I read this yesterday twice and again this morning. Kept being drawn back to this article. Just when I think I’m passed all my father issues and wounds have been healed, another one appears and it becomes apparent to me that there although there are scars that no longer hurt, there are wounds that are open and bleeding. My father was my hero when I was a little girl, as most girls I was a “daddy’s girl” he was my hero. That time of life was pretty short lived, soon even as a child I was made aware of his abusive behavior and his humanity through choices he made that filled our lives with pain and abandonment. I was never the same, none of our lives were. His leaving us took my mother out of our home to work with the responsibility falling on me at a young age to care for younger siblings and to help keep the house in order. It was a different kind of life after that. For the longest time I was the “walking wound” leaking blood everywhere and on everyone I encountered. Years ago, the Lord began to help me see that through it all HE was always there, HE saw it all, HE would heal these wounds if I would just give them to HIM. As much as I wanted to, laying them on HIS alter was difficult and painful. Little by little I’ve brought this offering of “pain, rejection, and abandonment” to him. HE has been faithful to bind my wounds. 7 years ago came the time of testing…my father was passing away. God gave me an opportunity to care for him on his deathbed. HE gave me the strength to do so and to pour out my love over him as I cared for him. It was painful but beautiful gift God gave to both of us. I thought it was over then…but when I read your blog something in me welled up and the Lord reminded me there’s more. Not sure what it is but I’ll be obedient to listen and watch, to prepare for another wound to expose to HIM and allow him to heal. Thank you for this prompting through your writing…I await HIS leading and welcome HIS healing and the next level of Freedom that comes each time.

  • Kim Wolfe

    I remember the photograph I found when I was 7 years old. A picture of me when I was a year old, sitting on the fender of an old beat up pickup truck and just below me the word, “UNWANTED” – My father had left my mom and us four girls; started a new family and ended up leaving them too. I think all in all, he abandoned 9 children. The picture was taken to make him feel guilty of shame for the hurt he had caused my mom.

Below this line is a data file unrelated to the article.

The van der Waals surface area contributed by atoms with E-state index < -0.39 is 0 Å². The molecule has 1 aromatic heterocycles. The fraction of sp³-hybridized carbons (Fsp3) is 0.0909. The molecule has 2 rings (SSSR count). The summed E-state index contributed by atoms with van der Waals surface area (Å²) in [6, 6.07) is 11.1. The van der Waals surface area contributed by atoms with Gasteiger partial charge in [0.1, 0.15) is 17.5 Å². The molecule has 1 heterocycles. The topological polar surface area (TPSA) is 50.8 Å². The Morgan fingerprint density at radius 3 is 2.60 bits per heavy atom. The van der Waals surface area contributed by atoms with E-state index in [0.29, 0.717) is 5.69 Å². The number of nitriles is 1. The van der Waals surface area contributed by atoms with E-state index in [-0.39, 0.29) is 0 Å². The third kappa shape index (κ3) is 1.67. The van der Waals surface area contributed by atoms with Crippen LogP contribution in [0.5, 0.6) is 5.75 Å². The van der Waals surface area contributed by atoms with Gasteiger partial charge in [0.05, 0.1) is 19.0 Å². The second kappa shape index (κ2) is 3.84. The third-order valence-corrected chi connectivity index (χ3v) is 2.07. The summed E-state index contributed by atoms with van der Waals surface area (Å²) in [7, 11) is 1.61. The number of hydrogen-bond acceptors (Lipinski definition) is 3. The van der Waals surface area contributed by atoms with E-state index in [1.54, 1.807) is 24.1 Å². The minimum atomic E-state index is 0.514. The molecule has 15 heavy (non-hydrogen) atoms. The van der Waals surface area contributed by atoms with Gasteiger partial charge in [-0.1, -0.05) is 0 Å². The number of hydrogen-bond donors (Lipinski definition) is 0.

He shot himself shortly after my sister was killed in a car wreck. I never really knew him, I just knew of him. This post reminded me of my encounter with God at a Kairos back in 2007. Bob, you were actually the one who represented the “father” that I was to forgive and you hugged me so gently … I think I got mascara all over your shirt because I was crying so hard that day. Father wounds are real. Father wounds hurt. Children grow up hurting and then become hurting adults…God’s timing is so incredible because I know He sees our hearts and said, “enough” – Hurting people, hurt people. I cannot imagine the hurts my earthly father must have been carrying inside his own heart. I am grateful for the gift of forgiveness because it set me and so many in my family free. Thank you for representing that father to me that day, Bob. Thanks for your great blog posts and for all you do to serve others. Heaven is having to expand because of the many blessings that God has for you … In His Love!

  • Bob Hamp

    Kim, it’s stories like this that that keep me doing what I do. So happy to be any part of God’s story of healing and redemption. And I am proud of your pursuit.
    Thanks so much for sharing and living your life in front of us all…
    Mascara on a shirt is a great day at Kairos!!

  • chuck

    He took it all. Not all at once. Over a period of the last five or six years. He took every thought, emotion, definition, idea, vision, place, state, and synonym for “Father” and is holding it in His heart. Although it might seem like there is nothing left inside of me, it’s exactly the opposite. I know who I belong to, I know who created a purpose for my life out of ashes, and I know exactly why He chose me. When I learned how to understand His heart in the midst of chaos, rejection, abandonment, sickness, and death He gave me Himself. There is no end to needing Him, but I don’t want to live any other way. There is no other way to live. He is Life. Thanks, Bob.

  • Edward Jones


    What an encouragement to hear it from a brother who has struggled with this issue. For the past few years, God has also been re-defining the word “Father” for me, and continues to do so. Thank you for your transparency and vulnerability. Your words bless me.

  • Derrick

    As a single Christian father, these insights and words of life are profoundly inspiring. Thank you, brother, for adding a beautiful and indelible stroke to the canvas of fatherhood.